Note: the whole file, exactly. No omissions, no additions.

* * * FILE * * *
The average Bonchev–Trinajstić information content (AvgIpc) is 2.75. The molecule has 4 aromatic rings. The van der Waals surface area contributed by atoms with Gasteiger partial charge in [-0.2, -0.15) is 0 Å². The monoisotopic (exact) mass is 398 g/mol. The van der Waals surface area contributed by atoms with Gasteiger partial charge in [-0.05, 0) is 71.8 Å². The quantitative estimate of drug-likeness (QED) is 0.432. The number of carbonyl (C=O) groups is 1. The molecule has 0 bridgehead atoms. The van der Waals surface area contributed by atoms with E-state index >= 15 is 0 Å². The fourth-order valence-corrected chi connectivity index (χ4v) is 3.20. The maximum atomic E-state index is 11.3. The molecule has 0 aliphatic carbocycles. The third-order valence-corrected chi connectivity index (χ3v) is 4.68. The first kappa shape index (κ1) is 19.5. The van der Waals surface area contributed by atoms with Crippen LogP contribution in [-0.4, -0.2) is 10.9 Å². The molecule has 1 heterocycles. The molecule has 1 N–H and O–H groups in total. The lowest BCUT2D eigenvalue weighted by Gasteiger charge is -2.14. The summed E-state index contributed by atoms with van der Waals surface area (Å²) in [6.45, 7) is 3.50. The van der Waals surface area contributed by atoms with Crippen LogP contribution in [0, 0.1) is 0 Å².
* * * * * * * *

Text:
The average Bonchev–Trinajstić information content (AvgIpc) is 2.75. The molecule has 4 aromatic rings. The van der Waals surface area contributed by atoms with Gasteiger partial charge in [-0.2, -0.15) is 0 Å². The monoisotopic (exact) mass is 398 g/mol. The van der Waals surface area contributed by atoms with Gasteiger partial charge in [-0.05, 0) is 71.8 Å². The quantitative estimate of drug-likeness (QED) is 0.432. The number of carbonyl (C=O) groups is 1. The molecule has 0 bridgehead atoms. The van der Waals surface area contributed by atoms with E-state index >= 15 is 0 Å². The fourth-order valence-corrected chi connectivity index (χ4v) is 3.20. The maximum atomic E-state index is 11.3. The molecule has 0 aliphatic carbocycles. The third-order valence-corrected chi connectivity index (χ3v) is 4.68. The first kappa shape index (κ1) is 19.5. The van der Waals surface area contributed by atoms with Crippen LogP contribution in [-0.4, -0.2) is 10.9 Å². The molecule has 1 heterocycles. The molecule has 1 N–H and O–H groups in total. The lowest BCUT2D eigenvalue weighted by Gasteiger charge is -2.14. The summed E-state index contributed by atoms with van der Waals surface area (Å²) in [6.45, 7) is 3.50. The van der Waals surface area contributed by atoms with Crippen LogP contribution in [0, 0.1) is 0 Å².